Rwanda - Fugi Lot N56
Rwanda - Fugi Lot N56
Rwanda - Fugi Lot N56
Rwanda - Fugi Lot N56
Rwanda - Fugi Lot N56
Rwanda - Fugi Lot N56
Rwanda - Fugi Lot N56
Rwanda - Fugi Lot N56
Rwanda - Fugi Lot N56
Rwanda - Fugi Lot N56

Rwanda - Fugi Lot N56

55.00 Sale Save

apricot jam, berries, liquorice candy, full body

Weight 250 grams
Roast Profile Espresso
Grind Size Whole Beans
Producer: Baho Coffee / Emmanuel Rusatira
Location: Nyaruguru District
Variety: Red Bourbon
Process: Natural Anaerobic
Altitude: 1550 – 1870 MASL
Crop Year: 2022

Emmanuel Rusatira founded Baho Coffee, intending to help to improve the livelihood of small coffee farmers in Rwanda. His empathy for their life struggles stems from having been born into a smallholding coffee-farming family himself.

He came to a deeper understanding of the material challenges they face throughout his years directly working with them as a coffee washing station manager and realized the true extent of their plight when he oversaw upwards of 30 washing stations across the country when he was working as a Department Head of Specialty, Sustainability, and Certification.

The foundations for a quality-focused coffee industry established by the Rwandese government to revive the nation after the 1994 genocide —where Emmanuel lost his parents and brother — served not only as a source of hope for survivors like him but also served as the solid ground upon which they could rebuild their lives.

Emmanuel decided that the evocative Rwandese word "baho," literally meaning "have life," best captures and conveys his company's reason for being — which is for his smallholding coffee farmer partners to have better lives.

950 smallholder farmers bring their cherries to the Fugi Washing Station in the Southwestern Province of Rwanda, between the Nyungwe National Forest and the border with Burundi. It is solely dedicated to producing specialty coffee and has gained a reputation for unmatched micro-lots resulting from the combination of favorable climatic conditions, nutrient-balanced soils, appropriate farming practices, and purposeful post-harvest processing.

The farmers are recognized and rewarded by Baho Coffee for cultivating high-quality cherries and delivering these to the washing station through premium prices and a second, bonus payment. Emmanuel also helps their community to make its members feel they are part of the company’s growth by providing health insurance and extending financial support for the children’s school-related expenses.

Bourbon is the only variety that made it to the Cup of Excellence the last time the auction was conducted in Rwanda. This points to Bourbon’s propensity for taking in the best qualities of terroir, which then translate into desirable qualities in the cup.

Amid a dominantly washed process-oriented industry, Emmanuel sought to be one of the pioneers of natural and honey processing in Rwanda after visiting Costa Rica, where he witnessed how these methods could multiply the trajectories of flavor creation.

He applied this learning in Baho to widen their coffees’ range of flavors beyond the usual associations with the bold brightness of classic Kenyans and hints of Ethiopian florality. This lot’s jammy and candy-like qualities were emphasized through the natural anaerobic process while giving way to a touch of mildly aromatic spice and enhancing body.

At Baho Coffee, the initial steps to process cherries are standardized. It starts with a day of intensive sorting in complete shade, to ensure only the ripest of cherries picked not more than 2 to 3 hours prior, and without any visible defects, proceed to the next steps. The sorted cherries are then floated in a large container, whereby the floaters are removed, and only the densest ones go into processing as higher-grade lots.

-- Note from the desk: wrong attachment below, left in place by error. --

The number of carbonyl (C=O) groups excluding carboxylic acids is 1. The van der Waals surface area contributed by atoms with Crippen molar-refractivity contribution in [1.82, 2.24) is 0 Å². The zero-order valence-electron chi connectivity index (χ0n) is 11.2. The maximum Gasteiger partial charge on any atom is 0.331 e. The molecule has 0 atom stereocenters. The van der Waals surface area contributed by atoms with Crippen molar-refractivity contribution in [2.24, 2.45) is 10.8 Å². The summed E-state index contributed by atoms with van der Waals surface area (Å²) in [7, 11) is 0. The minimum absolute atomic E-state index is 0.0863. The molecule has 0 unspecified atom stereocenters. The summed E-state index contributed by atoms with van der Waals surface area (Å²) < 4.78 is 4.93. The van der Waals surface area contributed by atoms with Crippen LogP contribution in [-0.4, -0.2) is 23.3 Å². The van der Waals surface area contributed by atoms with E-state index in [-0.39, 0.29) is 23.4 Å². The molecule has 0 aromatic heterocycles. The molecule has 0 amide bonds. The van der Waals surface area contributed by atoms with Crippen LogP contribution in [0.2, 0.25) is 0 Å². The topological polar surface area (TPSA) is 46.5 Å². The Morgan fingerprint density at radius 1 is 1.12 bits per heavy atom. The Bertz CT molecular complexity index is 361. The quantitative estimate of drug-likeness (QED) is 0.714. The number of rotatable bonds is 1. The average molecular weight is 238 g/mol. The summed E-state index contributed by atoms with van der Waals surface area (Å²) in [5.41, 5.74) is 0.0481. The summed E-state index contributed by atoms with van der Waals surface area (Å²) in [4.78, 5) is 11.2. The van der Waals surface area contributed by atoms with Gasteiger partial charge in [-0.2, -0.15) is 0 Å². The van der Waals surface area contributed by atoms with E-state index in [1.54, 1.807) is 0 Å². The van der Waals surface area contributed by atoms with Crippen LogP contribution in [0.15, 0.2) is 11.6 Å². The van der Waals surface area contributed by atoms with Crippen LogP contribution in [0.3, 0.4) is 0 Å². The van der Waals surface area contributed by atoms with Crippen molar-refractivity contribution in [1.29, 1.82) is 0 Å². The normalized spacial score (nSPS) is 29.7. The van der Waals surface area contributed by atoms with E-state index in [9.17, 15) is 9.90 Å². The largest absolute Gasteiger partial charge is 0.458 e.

In this case, the densest cherries were fermented in sealed containers to tone down acidity and intensify sweetness. Then, they were placed on drying beds within a custom-built parabolic drying facility akin to a greenhouse, to protect them from rain and too much sunlight. This drying phase can last from 50 to 55 days.

During this period, the cherries are layered singly with a maximum depth of 2 to 4 cm and turned hourly for the first five days, and then every two hours until day 20. The ambient temperature and that of the coffee are closely monitored to control the pace of drying with the intention of keeping it slow.

By recording temperature and moisture at regular intervals daily, the processing team can adjust their activities accordingly, whenever key indicators for drying fall outside of the target thresholds. For example, workers might shift the cherries more frequently or cover them with a mesh, or both, to prevent over-fermentation and the formation of molds, which would otherwise turn up in the cup as undesirable flavors indicative of defects.

The drying phase ends upon reaching a moisture content of 11%, at which point the coffee in dried cherry is packed and kept in a dry warehouse until it needs to be milled.

brewing guide

- Ready your brewing tools ahead.
- Keep your coffee gear and containers clean.
- Decide and adjust your grind size based on:
— Your coffee’s roast date
— Your brewing method
- Be consistent with water quality and measuring weight, ratios, and time.
- Remember!
— Let your palate help you personalize the best recipe for you.
— Brew often and have fun!

More about Brewing here.


  • DOSE: 18 to 20 grams 
  • YIELD: 32 to 36 grams 
  • TIME: 22 to 26 seconds
  • RATIO: 1 : 1.8
  • TEMPERATURE: 90°C - 93°C


  • DOSE: 18 to 20 grams 
  • YIELD: 27 to 30 grams 
  • TIME: 20 to 24 seconds
  • RATIO: 1 : 1.5
  • TEMPERATURE: 90°C - 93°C

To get a well-extracted espresso—

- Align your brewing variables

- Adjust according to specifics of your situation, like your —

— Espresso machine settings

— Portafilter basket size

— Grinder

— Puck prep style

More here for tips to dial in on point spros.